Tholpava koothu is believed to have originated the 9th or 10th century A.D. this traditional puppet play of Kerala state is still being conducted annually in so many considered as a temple festival and it will last from 7days to 14,21,41,71 days .without any break according to the temple customs prevailing in each temple for 6 to 8 hours .the show start 10pm every night and will be continued till 5.30am. All theatres are being constructed adjacent to the temple of the goddess Bhadra kali. It is believed that the goddess will be pleased to watch the show and bless the devotes. This Tolpavakoothu is completely based on "Kamba Ramayana "and the language used in its performance is also Tamil. The fight between Sree Rama and Ravana and the fight between Bhadra kali and Darikasura (demon king) took place at the same time. And hence the goddess Bhadra kali could not see the war between Sree Rama and Ravana this was brought to the notice of lord Shiva in turn told her to go the earth and remain in temples. Being in the puppet show in which the fight between Sree Rama and Ravana will be shown.
Koothu Madam or Puppet theatre - The Stage
These are permanent high stages for the conduct of the show in all the Bhagvati temples. It is known as "Koothu Madam" meaning shadow play theatre. usually the length of "Koothu Madam" will be 42 feet and 8 feet in there will be curtain through out in front of the madam and the puppet show behind will conduct the shadow play with the help of burning oil wick lamps . Usually the curtain should face the deity of the temples. The upper portion of the curtain will be white in color and the lower part will be black. Puppets are held or mobilized between the lamps and the curtain so as to develop the sharp shadows on the curtain. The puppets are fixed on the screen. It is done using thorns of a native plant, The stage Kerala had over 200 puppet theatres in the past days. We still pre serve about 90 theatres for one to come out as an expert puppeteer. One has to go through a rigorous training of nearly 15 years.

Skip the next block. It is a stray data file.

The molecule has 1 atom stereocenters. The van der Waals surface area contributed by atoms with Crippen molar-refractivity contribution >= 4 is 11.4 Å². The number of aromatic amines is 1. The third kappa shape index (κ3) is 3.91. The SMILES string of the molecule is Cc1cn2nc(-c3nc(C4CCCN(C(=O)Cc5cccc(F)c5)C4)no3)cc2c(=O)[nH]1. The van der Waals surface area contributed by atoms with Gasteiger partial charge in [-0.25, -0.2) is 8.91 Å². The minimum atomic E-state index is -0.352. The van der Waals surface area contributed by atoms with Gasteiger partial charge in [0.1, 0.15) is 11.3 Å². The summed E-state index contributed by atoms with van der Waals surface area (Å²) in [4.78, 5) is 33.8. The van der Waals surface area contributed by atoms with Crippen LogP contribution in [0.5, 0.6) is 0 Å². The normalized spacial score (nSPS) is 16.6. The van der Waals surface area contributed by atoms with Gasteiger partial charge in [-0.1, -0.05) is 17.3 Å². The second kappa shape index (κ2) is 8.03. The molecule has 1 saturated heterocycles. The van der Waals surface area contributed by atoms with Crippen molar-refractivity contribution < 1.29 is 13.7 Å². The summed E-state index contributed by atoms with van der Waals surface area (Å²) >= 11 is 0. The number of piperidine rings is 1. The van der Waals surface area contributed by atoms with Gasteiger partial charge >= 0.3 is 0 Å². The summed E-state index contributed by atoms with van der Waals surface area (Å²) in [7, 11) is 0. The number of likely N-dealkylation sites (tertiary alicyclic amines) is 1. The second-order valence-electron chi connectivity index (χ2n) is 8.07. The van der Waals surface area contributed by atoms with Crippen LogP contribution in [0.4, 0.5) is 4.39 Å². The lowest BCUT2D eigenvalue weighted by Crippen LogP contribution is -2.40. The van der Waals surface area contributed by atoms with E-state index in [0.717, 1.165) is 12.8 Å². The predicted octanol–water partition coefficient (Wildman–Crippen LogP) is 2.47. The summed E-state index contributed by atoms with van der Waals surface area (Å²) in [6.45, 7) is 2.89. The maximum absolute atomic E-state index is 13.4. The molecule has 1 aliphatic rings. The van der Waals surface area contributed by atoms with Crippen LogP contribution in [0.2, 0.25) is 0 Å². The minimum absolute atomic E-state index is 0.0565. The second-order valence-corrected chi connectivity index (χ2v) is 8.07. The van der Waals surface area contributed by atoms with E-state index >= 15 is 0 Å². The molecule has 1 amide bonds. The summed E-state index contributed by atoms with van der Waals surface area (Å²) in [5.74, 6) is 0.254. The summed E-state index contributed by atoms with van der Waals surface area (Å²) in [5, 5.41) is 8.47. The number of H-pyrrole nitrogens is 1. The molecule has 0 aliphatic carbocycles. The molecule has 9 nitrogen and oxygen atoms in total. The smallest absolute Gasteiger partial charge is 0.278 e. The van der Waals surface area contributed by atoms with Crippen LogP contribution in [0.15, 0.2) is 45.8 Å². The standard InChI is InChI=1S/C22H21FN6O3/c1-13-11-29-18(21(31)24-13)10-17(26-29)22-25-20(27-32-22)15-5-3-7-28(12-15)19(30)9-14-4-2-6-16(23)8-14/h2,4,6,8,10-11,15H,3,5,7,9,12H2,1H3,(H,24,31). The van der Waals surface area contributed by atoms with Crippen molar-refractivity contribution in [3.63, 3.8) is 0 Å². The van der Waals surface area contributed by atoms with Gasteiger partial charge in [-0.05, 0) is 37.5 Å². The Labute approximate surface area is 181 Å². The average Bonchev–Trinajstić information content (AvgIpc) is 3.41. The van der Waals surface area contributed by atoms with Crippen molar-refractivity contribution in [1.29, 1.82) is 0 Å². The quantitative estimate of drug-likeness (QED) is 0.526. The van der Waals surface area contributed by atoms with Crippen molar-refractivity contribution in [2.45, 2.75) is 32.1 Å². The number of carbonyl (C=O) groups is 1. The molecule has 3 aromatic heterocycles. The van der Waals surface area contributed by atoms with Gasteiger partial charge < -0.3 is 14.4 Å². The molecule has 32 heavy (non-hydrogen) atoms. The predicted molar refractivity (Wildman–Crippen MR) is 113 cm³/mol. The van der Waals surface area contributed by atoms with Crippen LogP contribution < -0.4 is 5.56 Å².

The nights become alive with the shadow characters, music and drama in the Koothumadam. Koothumadam is the permanent theater where this are form is performed. Koothumadams are found in Kali (Bhadra Kali) temples in and around Palakkad district of Kerala.
There are more than 50 theaters in Kerala adjoining the temples where this art form is performed for a minimum of 7nights to a maximum of 41 to 60 nights. The show starts around 10pm and lasts till 5am in the morning.
The Koothumadam at the Aryankavu Bhagavathi temple at Koonathara region in Palakkad is very famous for its existance. Here the show lasts for 21 nights in adjacent to the Pooram festival which falls normally on 4th or 5th of April every year.
The play is organized in such a way that the story of Rama from his birth to the Pattabhishekam (the crowning ceremony) is performed with the Rama Ravana yudha which is the important part of the play.
There is a belief that Goddess Kali could not see Rama Ravana War since she was engaged in war with Darika. That is why the story of Rama Ravana yudha is presented to the Goddess in the form of Tholpavakoothu.
The movie theaters project the images from a small film on a big screen where the colorful image is displayed on the screen. This all started from the ancient man's imagination of projecting the image on the screen with a perforated opaque object and a source of light from the behind.
It is really interesting to find that the very first form of cinema is still presented in the form of shadow puppets in many parts of the world as a traditional art form.
In India particularly, there are many forms of Shadow Puppets plays. The one which is practiced particularly in Kerala is known as Tholpavakoothu. Thol - means leather, Pava - means puppet and Koothu - means play. At present Tholpavakoothu is performed as an offering to the Goddess Kali (Bhagavathi) in the temples in and around Palakkad district especially Valluvanad. There are more than 90 koothu madams (Permanent Theaters ) which are the venues where this artform is performed in coincidence with the yearly festival of the temples.
On the wooden beam –vilaku madam –behind the curtain are placed 21 lighted lamps equidistant from each other. Husked coconuts cut in halves serve as lamps, half filled with coconut oil and provided with cotton wicks .set in row from one end of the stage to the other ,they illumine the screen –ayapudava-uniformly.
In a few temples however, cressets –chiratu-made of clay have been used instead. Cresset lamps, with an upper and lower compartment, are specially made for tolpvavkoothu. The upper cresset is the lamp prpper;oil is poured in to it and the wick lighted . The lower compartment has holes through water is poured, which prevents the clay lamp from getting over heated.
The chief accompaniments for tholpavakoothu are drum-Ezhupara , madahalam, kuzhal, Ilathalam, conch, chilanka
To add to the dramatic impart of certain scenes the aristes produce special sound effects and also recite Vaitaris- rhythamic syllables. A fight scene is accented by cries of Sapai Sapai from behind the stage. The performance is accompanied by the recitation of slokas and the performers are required to learn over 3000 of these before they perform. The recitation is accompanied by instruments such as chenda, maddalam, ezhupara, ilathalam, conch and cherukuzhal.